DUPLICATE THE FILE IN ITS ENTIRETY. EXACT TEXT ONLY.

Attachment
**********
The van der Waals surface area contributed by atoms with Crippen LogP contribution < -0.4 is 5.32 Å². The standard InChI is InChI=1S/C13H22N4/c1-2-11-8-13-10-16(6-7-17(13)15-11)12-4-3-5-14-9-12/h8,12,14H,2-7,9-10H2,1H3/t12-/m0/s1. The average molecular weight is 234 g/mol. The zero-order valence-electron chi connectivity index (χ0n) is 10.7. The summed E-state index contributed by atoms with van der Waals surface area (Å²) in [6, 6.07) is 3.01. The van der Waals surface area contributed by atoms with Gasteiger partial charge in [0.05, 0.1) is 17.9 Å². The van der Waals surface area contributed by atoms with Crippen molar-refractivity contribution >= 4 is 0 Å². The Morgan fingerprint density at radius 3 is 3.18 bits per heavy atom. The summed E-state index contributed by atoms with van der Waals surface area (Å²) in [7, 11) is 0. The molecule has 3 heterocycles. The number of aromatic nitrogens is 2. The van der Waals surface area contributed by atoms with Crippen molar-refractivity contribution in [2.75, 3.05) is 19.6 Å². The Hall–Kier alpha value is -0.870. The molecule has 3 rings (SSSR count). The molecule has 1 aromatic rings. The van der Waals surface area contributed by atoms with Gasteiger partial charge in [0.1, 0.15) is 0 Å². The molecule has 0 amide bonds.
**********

The van der Waals surface area contributed by atoms with Crippen LogP contribution < -0.4 is 5.32 Å². The standard InChI is InChI=1S/C13H22N4/c1-2-11-8-13-10-16(6-7-17(13)15-11)12-4-3-5-14-9-12/h8,12,14H,2-7,9-10H2,1H3/t12-/m0/s1. The average molecular weight is 234 g/mol. The zero-order valence-electron chi connectivity index (χ0n) is 10.7. The summed E-state index contributed by atoms with van der Waals surface area (Å²) in [6, 6.07) is 3.01. The van der Waals surface area contributed by atoms with Gasteiger partial charge in [0.05, 0.1) is 17.9 Å². The van der Waals surface area contributed by atoms with Crippen molar-refractivity contribution >= 4 is 0 Å². The Morgan fingerprint density at radius 3 is 3.18 bits per heavy atom. The summed E-state index contributed by atoms with van der Waals surface area (Å²) in [7, 11) is 0. The molecule has 3 heterocycles. The number of aromatic nitrogens is 2. The van der Waals surface area contributed by atoms with Crippen molar-refractivity contribution in [2.75, 3.05) is 19.6 Å². The Hall–Kier alpha value is -0.870. The molecule has 3 rings (SSSR count). The molecule has 1 aromatic rings. The van der Waals surface area contributed by atoms with Gasteiger partial charge in [0.1, 0.15) is 0 Å². The molecule has 0 amide bonds.